What It Is
As his name suggests, Kyle Kingson (Alex Pettyfer) is an heir apparent. His dad Rob (Peter Krause) is a TV newsman, focused on his career and, even more intently, his appearance. Of this Kyle is reminded daily, as his dad’s face is emblazoned on billboards and bus-sides, while the real thing barely glances his way at the kitchen table, because he’s too engrossed in his BlackBerry.
Kyle is following in his father’s footsteps. Determined to be popular at school, but too vain and self-centered to know how, he encourages less fortunate classmates to “Embrace the Suck,” that is, to accept their ugliness and adore his beauty. When he insults the eccentric Kendra (Mary-Kate Olsen) once too often, she uses her witchy powers to curse him, marking his face and body with scars, tattoos, and pustules. She ordains that he must find a girl to tell him she loves him — despite his outward appearance — within a year, or he will remain ugly forever.
Much like the Beast in the 1740 fairy tale Beauty and the Beast, Kyle finds that girl, here named Lindy (Vanessa Hudgens). A work-study student with a difficult home life (her father’s an addict and she has to take care of him), she’s inexplicably drawn to Kyle even before his transformation: “There’s something underneath,” she says, “It’s catnip for sappy fools like me, to bring it out.”
Still, she’s a bit daunted when she first sees the new Kyle, now pretending to be “Hunter” (another obviously metaphorical name), in a house outside the city, where his dad has hidden him away. Here she joins a band of misfits: lonely Hunter, his levelheaded housekeeper Zola (Lisa Gay Hamilton), and his blind tutor Will (Neil Patrick Harris). Each is missing something — Zola’s kids live in Jamaica, unable to get green cards, Will wants his sight back, and Lindy wants to get away from the “cage” she feels she lives in — but they’re such a warm and witty bunch that Hunter/Kyle eventually learns his lesson from them.
Why It’s Fun
The highly stylized Buckston Academy High School setting (super-expensive décor, along with lots of glass and high ceilings, make it seem like a museum) is at first rather striking. We’ve all seen a few too many high school movies featuring bullies and victims, vixens and nice girls, so this over-the-top start suggests we’re in on a joke with the movie. But the characters aren’t nearly so clever as their environment, and their routines — parties, confrontations, assemblies — are so very routine as to be boring.
The most fun part of the movie by far is Will, Kyle’s tutor. Once he moves in, even Kyle starts to sound like he has a thought in his head. Will’s joking is consistently funny, as is Harris’ delivery. He makes fun of Kyle and himself, ensuring we all know how rude and ridiculous the boy is being.
Who’s Going To Love It
Presumably, the movie will appeal to fans of the Alex Flinn novel on which it’s based, but given how ineptly the story is told on screen, these readers might actually be disappointed. Surely, it’s exciting for a certain demographic — tweenish girls — to see Kyle shirtless or to hear Lindy at last save him from his curse.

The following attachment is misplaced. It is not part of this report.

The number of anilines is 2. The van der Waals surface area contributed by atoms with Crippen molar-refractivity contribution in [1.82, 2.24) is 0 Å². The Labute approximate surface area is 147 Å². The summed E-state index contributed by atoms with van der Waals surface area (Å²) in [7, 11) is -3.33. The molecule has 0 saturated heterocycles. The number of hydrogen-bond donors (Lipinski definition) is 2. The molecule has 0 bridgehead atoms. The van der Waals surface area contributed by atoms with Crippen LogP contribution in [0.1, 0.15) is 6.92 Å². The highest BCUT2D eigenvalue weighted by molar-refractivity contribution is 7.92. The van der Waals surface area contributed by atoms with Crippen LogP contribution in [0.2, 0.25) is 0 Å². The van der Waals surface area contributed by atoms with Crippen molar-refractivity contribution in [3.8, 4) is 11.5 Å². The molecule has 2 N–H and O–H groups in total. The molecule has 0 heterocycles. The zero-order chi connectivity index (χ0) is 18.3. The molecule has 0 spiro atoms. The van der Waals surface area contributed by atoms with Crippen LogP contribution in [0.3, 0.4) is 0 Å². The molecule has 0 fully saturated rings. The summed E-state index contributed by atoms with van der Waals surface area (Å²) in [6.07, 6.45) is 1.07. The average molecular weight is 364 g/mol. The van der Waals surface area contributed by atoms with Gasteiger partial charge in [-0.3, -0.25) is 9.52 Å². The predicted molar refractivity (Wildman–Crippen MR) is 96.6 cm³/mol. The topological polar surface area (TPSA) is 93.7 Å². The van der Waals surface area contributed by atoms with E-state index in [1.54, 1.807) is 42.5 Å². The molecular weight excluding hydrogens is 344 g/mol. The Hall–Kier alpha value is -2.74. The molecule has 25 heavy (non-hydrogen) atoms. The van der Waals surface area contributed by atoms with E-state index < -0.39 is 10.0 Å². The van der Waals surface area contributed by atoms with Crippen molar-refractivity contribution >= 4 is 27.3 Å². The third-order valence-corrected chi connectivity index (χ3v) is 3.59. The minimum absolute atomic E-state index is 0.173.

But the film is also pocked with awkward characterizations and inadvertent humor (at the screening I attended, self-proclaimed Alex Pettyfer fans laughed out loud at some of the silly dialogue). And so its emotional trajectory is uneven. When Kyle makes a discovery (hey, he should be interested in Lindy’s feelings, not only his own), his predictable step back (but he’s terrible at actually listening to her) makes him seem hapless and dim. By the same token, though Lindy’s supposed to be the bright and independent one of this duo (she likes Frank O’Hara’s poetry and the New York Rangers), her lapses in judgment (what can she possibly see in the first version of Kyle?) suggests she’s got some blind spots too.
What To Be Aware Of
The film relies rather heavily on stereotypes in its version of Zola. She’s wise and infinitely patient with the sometimes abominably insensitive Kyle, needing to explain to him that Lindy “can’t be bought” and also that she has not abandoned her children, but only been unable to bring them with her because of difficult immigration laws. (You’re guessing by now that Kyle really doesn’t get out much.)
A couple of the bewitching scenes are loopy in a visual sense: the frame warps and images blur, the shadows become pronounced. Connoting Kyle’s vertiginous internal state, it’s not so much scary as it is vaguely disconcerting.
One evening, Hunter/Kyle becomes so frustrated that he rides his Ducati motorcycle out into the dark, traffic-filled urban streets: the hectic camerawork again suggests his emotional chaos, and he drives very dangerously.
Some kissing between high school students at a party: the girls’ in the boy’s lap and he has his hands on her.
Lindy’s favorite meal is coffee and Jujyfruits, not exactly a healthy mix.
A mugger holds a gun on Lindy’s father, Kyle performs some rudimentary hitting and kicking, and the father shoots his opponent. The violence is not explicit, but it’s abrupt and takes place in a dark scary alley.
The movie includes mild language, like “hell” and “ass” (and “a**wipe”), a couple of “bullshi**s,” and one use of the word “damn” near the end.
3 out of 10
Director: Daniel Barnz
Cast: Alex Pettyfer, Vanessa Hudgens, Mary-Kate Olsen, Lisa Gay Hamilton, Neil Patrick Harris, Peter Krause
Studio: CBS Films
US Premiere: March 4, 2011
UK Premiere: April 15, 2011